FEMA’s go-to guys measure Sandy’s impact from the air

Follow WTOP's National Security Reporter J.J. Green as he flies high above the Maryland coastline with a little-known group of pilots who play a big role in the country's disaster responses.

J.J. Green, wtop.com

MARTIN STATE AIRPORT, Md. – When disaster strikes in Maryland, whether its aviation- or storm-related, the Civil Air Patrol always gets a call.

And the aftermath of superstorm Sandy was no exception.

“I think it’s important for the public to know that the Civil Air Patrol does the vast majority of the search and rescue operations in the United States. And we have in this wing 1,600 and some volunteers that are very dedicated to serving the citizens of Maryland,” said Lt. Col. Bill Parris, a pilot with the Maryland Wing of the Civil Air Patrol (CAP).

“We see, based on what the Department of Defense and what the federal agencies are tasking us with, a big future for this type of mission in Civil Air Patrol,” Parris said during a break between flights over Maryland’s coastline Friday.

The object of Friday’s search was storm damage.

Co-pilot and photographer during the mission John Ralph said their goal was to photograph the general area. No specific sites were targeted.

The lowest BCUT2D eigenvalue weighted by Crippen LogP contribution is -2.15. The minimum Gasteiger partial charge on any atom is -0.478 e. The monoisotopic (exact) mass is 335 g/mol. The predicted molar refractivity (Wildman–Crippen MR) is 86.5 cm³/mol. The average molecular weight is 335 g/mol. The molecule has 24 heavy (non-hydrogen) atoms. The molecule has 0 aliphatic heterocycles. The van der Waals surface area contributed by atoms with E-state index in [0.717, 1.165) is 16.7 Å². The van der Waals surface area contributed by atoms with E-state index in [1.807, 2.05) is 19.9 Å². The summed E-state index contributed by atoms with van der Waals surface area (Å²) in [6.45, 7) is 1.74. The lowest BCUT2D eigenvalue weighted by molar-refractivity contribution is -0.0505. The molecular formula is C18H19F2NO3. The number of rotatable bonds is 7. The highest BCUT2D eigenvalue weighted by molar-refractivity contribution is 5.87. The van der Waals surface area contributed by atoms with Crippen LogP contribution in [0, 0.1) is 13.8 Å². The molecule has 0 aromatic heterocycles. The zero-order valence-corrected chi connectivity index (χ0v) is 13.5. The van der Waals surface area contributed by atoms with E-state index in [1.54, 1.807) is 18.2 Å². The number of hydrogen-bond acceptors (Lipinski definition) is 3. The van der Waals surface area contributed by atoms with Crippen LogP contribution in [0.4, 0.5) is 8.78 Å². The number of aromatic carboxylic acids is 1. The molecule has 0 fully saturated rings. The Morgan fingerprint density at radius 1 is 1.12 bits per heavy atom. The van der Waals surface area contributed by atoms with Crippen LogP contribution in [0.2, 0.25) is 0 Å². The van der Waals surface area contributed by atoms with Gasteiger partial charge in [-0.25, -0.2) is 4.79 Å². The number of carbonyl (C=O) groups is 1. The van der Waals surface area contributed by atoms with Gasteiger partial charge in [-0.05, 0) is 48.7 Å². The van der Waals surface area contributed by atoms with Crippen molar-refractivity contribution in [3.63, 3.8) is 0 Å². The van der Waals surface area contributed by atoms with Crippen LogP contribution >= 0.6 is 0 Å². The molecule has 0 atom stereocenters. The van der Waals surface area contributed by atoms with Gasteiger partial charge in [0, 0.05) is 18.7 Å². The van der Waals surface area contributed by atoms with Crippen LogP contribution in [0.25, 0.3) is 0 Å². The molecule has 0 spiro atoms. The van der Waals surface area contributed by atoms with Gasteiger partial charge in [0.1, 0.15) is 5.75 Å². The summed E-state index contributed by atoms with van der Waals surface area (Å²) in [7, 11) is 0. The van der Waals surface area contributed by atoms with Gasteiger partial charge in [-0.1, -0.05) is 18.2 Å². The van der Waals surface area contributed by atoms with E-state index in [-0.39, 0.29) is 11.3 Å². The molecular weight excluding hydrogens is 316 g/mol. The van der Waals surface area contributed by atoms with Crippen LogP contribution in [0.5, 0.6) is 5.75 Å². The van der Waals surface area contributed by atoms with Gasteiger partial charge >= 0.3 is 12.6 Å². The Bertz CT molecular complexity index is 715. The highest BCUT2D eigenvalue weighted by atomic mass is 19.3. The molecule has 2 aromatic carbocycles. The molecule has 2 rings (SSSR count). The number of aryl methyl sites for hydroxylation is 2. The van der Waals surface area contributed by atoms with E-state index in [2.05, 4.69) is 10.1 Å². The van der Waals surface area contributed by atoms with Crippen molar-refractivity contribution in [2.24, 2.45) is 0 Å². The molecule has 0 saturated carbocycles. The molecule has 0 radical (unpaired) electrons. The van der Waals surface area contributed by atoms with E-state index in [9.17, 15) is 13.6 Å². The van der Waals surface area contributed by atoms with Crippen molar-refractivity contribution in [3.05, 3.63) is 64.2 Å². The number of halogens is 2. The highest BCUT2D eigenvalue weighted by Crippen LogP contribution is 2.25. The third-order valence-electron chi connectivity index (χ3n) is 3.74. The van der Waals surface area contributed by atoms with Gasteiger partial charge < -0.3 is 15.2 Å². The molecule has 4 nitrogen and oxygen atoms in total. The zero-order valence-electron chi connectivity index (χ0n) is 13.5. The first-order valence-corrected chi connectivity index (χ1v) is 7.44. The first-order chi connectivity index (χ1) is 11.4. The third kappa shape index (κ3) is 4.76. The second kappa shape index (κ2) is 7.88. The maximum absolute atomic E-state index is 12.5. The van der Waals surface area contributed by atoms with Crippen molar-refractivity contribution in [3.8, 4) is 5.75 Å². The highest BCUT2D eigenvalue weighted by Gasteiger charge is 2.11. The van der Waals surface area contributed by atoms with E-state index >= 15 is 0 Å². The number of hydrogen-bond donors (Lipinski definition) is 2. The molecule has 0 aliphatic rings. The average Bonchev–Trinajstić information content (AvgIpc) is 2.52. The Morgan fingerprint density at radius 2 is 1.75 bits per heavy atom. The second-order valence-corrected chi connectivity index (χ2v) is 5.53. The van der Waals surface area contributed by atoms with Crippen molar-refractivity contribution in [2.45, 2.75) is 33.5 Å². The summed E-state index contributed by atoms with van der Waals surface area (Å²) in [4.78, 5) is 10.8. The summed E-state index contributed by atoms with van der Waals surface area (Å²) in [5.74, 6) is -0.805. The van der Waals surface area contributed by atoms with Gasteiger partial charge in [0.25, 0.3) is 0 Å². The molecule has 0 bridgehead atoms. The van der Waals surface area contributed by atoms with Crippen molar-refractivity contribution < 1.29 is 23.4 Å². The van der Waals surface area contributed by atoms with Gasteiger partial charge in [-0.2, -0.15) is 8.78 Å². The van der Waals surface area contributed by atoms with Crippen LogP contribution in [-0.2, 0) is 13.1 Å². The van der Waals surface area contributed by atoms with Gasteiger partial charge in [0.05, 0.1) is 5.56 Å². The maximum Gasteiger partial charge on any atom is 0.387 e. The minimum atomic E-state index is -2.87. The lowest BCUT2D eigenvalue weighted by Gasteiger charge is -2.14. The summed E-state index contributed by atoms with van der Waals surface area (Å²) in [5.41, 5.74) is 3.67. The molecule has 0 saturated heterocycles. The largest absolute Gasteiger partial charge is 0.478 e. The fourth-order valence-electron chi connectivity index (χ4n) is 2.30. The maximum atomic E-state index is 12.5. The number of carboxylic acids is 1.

“We were doing what I call ‘characterization’ photos so FEMA and other agencies could have an idea of what the ground truth is in those areas,” Ralph said. “We were photographing the entire Barrier Island, from Ocean City, down to Assateague, from the Delaware border down to the Virginia border.”

Public Affairs Officer 1st Lt. Tracy Urena, says CAP, which is the civilian branch of the U.S. Air Force, is familiar with responding to flooding.

“After Katrina, we were called up to help with that,” Urena said.

According to a press release from the Maryland Wing, the Air Force Rescue Coordination Center assigned the wing 30 missions in 2011. More than 800 members participated in these search and rescue missions. The wing’s 12 aircraft flew 140 sorties, a type of aviation mission, resulting in 13 finds and saving three lives.

In addition to the mission along the coastline, members have flown sorties over Western Maryland areas hard hit by snowfall from Sandy.

Soaring over the Chesapeake Bay, and its rivers and tributaries on a cool, partly cloudy and at times windy day, the team carefully followed safety protocols as it completed its task. Safety is a big part of what the organization strives to share in non-emergency times, Urena said.

Education is one of the Civil Air Patrol’s three missions, she said.

“We educate the public on flight — powered fight, glider flight and rockets. The second mission is emergency services and disaster relief. If a plane goes down, we have ground teams and air crews that can help with that,” Urena said.

The patrol also runs a cadet program that teaches 12- to 21-year-olds how to fly along with “moral leadership” and emergency services training, she said.

More information about the Maryland Civil Air Patrol is available here.

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